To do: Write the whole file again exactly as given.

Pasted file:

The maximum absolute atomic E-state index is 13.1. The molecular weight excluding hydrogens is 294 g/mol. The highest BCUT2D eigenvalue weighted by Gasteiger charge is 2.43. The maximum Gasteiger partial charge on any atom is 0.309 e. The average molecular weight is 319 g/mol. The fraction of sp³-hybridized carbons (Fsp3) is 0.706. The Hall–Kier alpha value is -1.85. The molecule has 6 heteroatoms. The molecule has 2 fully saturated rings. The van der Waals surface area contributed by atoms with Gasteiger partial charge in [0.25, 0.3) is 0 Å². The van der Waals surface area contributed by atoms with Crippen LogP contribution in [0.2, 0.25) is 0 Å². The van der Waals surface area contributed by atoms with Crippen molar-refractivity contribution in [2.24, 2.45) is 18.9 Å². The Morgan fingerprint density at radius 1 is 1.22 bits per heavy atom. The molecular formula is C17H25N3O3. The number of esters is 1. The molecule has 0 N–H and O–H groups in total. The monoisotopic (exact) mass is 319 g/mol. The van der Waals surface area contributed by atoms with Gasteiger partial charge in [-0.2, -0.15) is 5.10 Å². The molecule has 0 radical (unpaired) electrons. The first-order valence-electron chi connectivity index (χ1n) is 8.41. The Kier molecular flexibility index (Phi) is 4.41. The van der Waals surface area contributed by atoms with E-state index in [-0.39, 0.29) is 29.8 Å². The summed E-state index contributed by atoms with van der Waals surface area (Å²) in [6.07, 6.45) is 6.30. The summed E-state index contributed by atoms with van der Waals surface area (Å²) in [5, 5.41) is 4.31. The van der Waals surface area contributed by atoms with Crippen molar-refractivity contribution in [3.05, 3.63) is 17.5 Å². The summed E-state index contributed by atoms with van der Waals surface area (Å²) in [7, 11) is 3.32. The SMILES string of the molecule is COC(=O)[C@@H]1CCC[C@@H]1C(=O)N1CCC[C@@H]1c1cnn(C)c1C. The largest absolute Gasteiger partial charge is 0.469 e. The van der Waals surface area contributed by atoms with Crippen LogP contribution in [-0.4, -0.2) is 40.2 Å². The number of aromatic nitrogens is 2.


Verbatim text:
The maximum absolute atomic E-state index is 13.1. The molecular weight excluding hydrogens is 294 g/mol. The highest BCUT2D eigenvalue weighted by Gasteiger charge is 2.43. The maximum Gasteiger partial charge on any atom is 0.309 e. The average molecular weight is 319 g/mol. The fraction of sp³-hybridized carbons (Fsp3) is 0.706. The Hall–Kier alpha value is -1.85. The molecule has 6 heteroatoms. The molecule has 2 fully saturated rings. The van der Waals surface area contributed by atoms with Gasteiger partial charge in [0.25, 0.3) is 0 Å². The van der Waals surface area contributed by atoms with Crippen LogP contribution in [0.2, 0.25) is 0 Å². The van der Waals surface area contributed by atoms with Crippen molar-refractivity contribution in [2.24, 2.45) is 18.9 Å². The Morgan fingerprint density at radius 1 is 1.22 bits per heavy atom. The molecular formula is C17H25N3O3. The number of esters is 1. The molecule has 0 N–H and O–H groups in total. The monoisotopic (exact) mass is 319 g/mol. The van der Waals surface area contributed by atoms with Gasteiger partial charge in [-0.2, -0.15) is 5.10 Å². The molecule has 0 radical (unpaired) electrons. The first-order valence-electron chi connectivity index (χ1n) is 8.41. The Kier molecular flexibility index (Phi) is 4.41. The van der Waals surface area contributed by atoms with E-state index in [-0.39, 0.29) is 29.8 Å². The summed E-state index contributed by atoms with van der Waals surface area (Å²) in [6.07, 6.45) is 6.30. The summed E-state index contributed by atoms with van der Waals surface area (Å²) in [5, 5.41) is 4.31. The van der Waals surface area contributed by atoms with Crippen molar-refractivity contribution in [3.05, 3.63) is 17.5 Å². The summed E-state index contributed by atoms with van der Waals surface area (Å²) in [7, 11) is 3.32. The SMILES string of the molecule is COC(=O)[C@@H]1CCC[C@@H]1C(=O)N1CCC[C@@H]1c1cnn(C)c1C. The largest absolute Gasteiger partial charge is 0.469 e. The van der Waals surface area contributed by atoms with Crippen LogP contribution in [-0.4, -0.2) is 40.2 Å². The number of aromatic nitrogens is 2.